In the 1880s, American babies were eight times as likely to be given a first name beginning with the letter F than they were a century later:
This is fascinating. Or maybe to get with the times, I should say it’s xascinating. In the inclusive spirit of our age, the three most expendable consonants in the English language–Q, X, and Z–all shot up in popularity during the latter half of the 20th century and into the first decades of the 21st:
What happened in the middle of the 20th century that caused a turning away from names beginning in vowels? Remarkable:
The only vowel that doesn’t crisply follow the pattern is U. That could be an artifact of the entries for “Unknown” spiking in the 40s and 50s, which I assume has something to do with orphaned urchins rather than nutcases actually naming their babies Unknown. In any case, U names are a rounding error among those starting with a vowel. Today, 1 in 10 names begin with an A, while just 1 in 2,000 names start with a U. As random as American forenames may seem to be at first blush, for every one baby who has a name beginning in U, there are 200 babies with a name that starts with an A.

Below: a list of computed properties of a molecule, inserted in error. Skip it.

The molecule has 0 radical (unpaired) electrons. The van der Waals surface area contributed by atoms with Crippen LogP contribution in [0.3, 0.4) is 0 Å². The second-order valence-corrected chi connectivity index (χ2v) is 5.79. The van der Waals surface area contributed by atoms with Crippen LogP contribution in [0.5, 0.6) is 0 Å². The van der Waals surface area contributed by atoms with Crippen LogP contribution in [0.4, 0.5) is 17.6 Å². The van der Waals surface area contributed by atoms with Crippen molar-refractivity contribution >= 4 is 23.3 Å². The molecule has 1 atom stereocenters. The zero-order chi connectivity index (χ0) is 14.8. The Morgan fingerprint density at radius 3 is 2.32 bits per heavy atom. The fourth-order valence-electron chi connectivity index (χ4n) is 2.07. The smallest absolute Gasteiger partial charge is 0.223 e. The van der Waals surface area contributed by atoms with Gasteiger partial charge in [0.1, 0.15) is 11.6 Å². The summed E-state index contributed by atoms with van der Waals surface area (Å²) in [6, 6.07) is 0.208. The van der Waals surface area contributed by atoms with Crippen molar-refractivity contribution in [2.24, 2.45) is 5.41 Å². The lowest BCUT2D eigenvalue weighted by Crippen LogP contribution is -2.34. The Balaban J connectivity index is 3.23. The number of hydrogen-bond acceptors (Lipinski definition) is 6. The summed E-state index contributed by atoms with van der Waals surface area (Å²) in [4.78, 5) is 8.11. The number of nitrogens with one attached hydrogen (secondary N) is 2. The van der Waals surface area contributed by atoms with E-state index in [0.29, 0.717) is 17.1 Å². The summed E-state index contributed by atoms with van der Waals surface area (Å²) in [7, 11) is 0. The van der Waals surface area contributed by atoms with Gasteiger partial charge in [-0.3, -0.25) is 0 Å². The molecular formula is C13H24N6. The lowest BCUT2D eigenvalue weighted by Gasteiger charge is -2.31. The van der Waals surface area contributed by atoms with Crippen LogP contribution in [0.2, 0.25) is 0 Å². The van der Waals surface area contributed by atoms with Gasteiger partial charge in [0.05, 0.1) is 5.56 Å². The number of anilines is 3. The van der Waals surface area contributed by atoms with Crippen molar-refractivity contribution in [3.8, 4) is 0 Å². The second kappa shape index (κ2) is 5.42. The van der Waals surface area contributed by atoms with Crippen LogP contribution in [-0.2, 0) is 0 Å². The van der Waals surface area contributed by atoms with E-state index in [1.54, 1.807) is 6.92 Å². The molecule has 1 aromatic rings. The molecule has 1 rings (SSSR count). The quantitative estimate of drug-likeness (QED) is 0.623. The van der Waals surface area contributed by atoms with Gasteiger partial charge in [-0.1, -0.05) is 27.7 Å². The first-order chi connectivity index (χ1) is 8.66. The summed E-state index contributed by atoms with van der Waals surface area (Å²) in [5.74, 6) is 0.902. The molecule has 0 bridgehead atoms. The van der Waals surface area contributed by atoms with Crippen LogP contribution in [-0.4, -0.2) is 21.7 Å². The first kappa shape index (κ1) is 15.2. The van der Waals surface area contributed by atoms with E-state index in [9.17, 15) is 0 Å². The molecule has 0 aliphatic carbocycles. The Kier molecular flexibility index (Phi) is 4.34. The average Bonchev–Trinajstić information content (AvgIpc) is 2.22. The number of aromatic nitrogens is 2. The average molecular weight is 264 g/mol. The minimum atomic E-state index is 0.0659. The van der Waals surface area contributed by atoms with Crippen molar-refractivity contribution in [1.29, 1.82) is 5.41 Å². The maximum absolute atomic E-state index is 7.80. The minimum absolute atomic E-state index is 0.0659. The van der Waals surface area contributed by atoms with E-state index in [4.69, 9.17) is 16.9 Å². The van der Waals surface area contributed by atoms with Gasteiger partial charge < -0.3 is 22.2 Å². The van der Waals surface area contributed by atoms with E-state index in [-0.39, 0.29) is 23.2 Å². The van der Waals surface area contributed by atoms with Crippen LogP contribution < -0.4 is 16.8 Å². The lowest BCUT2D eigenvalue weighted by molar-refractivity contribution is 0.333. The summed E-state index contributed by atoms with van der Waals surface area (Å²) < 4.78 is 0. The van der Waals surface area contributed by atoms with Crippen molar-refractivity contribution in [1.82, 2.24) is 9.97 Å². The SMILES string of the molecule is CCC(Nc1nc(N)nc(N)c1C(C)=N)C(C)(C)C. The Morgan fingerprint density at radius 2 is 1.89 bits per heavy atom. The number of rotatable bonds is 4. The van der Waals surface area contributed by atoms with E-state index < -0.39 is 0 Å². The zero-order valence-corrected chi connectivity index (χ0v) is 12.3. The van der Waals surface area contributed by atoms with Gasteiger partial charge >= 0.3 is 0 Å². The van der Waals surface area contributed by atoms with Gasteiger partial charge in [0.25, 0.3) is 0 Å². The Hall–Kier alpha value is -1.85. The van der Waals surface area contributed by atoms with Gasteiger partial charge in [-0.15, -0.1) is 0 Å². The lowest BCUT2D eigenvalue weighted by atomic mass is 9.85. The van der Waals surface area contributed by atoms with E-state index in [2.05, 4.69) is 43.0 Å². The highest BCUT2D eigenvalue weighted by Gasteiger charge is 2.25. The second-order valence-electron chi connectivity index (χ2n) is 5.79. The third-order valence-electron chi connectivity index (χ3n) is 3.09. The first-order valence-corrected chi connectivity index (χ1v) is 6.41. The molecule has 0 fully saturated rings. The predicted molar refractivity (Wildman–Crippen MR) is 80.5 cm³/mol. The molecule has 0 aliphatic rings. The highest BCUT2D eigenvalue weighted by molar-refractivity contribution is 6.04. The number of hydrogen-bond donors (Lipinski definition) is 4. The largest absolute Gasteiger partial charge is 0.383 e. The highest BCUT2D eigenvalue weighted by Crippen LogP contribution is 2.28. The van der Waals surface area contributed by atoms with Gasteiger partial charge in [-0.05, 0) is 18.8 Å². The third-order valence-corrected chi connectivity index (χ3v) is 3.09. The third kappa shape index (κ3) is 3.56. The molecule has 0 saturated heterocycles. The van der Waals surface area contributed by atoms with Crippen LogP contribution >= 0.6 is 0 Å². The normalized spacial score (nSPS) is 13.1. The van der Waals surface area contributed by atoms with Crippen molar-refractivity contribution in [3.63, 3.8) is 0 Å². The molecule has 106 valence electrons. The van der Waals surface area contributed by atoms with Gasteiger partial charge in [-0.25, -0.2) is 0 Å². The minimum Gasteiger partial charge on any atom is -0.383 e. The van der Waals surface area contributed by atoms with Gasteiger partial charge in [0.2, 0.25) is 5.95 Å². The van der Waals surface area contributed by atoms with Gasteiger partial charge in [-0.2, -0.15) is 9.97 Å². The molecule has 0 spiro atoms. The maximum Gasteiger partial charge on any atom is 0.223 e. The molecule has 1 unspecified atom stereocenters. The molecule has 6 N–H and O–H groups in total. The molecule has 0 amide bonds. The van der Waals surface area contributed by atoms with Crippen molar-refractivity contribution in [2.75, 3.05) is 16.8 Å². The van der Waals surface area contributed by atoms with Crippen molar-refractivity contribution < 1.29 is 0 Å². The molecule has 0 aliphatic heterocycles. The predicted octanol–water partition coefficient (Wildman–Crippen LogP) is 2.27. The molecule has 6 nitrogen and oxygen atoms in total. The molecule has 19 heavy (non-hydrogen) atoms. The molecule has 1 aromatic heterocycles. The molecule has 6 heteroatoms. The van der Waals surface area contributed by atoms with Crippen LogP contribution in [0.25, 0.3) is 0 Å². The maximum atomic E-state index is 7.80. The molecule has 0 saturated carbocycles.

Though A is the most common first letter for baby names today, the letter’s strong position isn’t the most dominant one any letter has enjoyed over the last 150 years. That honor goes to the humble J, the letter that started the names of a staggering 1 in 7 babies in the 1970s:
Jack and Jill went up the hill to fetch a pail of water, Jack fell down and broke his crown and Alex came tumbling after!
*Boo, Hiss* Okay, I’ll end the post here. Tough crowd.
My thanks to Haruto Rat for sending me down this rabbit hole.